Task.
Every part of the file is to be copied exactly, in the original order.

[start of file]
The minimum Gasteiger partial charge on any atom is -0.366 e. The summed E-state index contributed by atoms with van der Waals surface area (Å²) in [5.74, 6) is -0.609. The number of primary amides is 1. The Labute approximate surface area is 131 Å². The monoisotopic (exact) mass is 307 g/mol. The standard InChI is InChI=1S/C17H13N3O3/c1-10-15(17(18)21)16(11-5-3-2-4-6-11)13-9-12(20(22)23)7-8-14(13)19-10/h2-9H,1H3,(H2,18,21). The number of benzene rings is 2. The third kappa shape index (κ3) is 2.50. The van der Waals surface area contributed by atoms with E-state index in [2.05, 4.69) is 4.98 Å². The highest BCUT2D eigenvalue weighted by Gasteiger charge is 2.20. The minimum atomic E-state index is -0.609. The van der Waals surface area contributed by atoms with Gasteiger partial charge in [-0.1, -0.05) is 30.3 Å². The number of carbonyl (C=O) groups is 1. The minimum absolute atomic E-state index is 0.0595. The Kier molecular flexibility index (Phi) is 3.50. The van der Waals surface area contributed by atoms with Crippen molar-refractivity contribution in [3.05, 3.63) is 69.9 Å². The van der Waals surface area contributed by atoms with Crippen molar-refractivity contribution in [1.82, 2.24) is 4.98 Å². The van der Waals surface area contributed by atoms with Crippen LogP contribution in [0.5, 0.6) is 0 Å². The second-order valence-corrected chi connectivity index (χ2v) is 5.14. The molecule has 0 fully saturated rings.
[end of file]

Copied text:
The minimum Gasteiger partial charge on any atom is -0.366 e. The summed E-state index contributed by atoms with van der Waals surface area (Å²) in [5.74, 6) is -0.609. The number of primary amides is 1. The Labute approximate surface area is 131 Å². The monoisotopic (exact) mass is 307 g/mol. The standard InChI is InChI=1S/C17H13N3O3/c1-10-15(17(18)21)16(11-5-3-2-4-6-11)13-9-12(20(22)23)7-8-14(13)19-10/h2-9H,1H3,(H2,18,21). The number of benzene rings is 2. The third kappa shape index (κ3) is 2.50. The van der Waals surface area contributed by atoms with E-state index in [2.05, 4.69) is 4.98 Å². The highest BCUT2D eigenvalue weighted by Gasteiger charge is 2.20. The minimum atomic E-state index is -0.609. The van der Waals surface area contributed by atoms with Gasteiger partial charge in [-0.1, -0.05) is 30.3 Å². The number of carbonyl (C=O) groups is 1. The minimum absolute atomic E-state index is 0.0595. The Kier molecular flexibility index (Phi) is 3.50. The van der Waals surface area contributed by atoms with Crippen molar-refractivity contribution in [3.05, 3.63) is 69.9 Å². The van der Waals surface area contributed by atoms with Crippen molar-refractivity contribution in [1.82, 2.24) is 4.98 Å². The van der Waals surface area contributed by atoms with Crippen LogP contribution in [0.5, 0.6) is 0 Å². The second-order valence-corrected chi connectivity index (χ2v) is 5.14. The molecule has 0 fully saturated rings.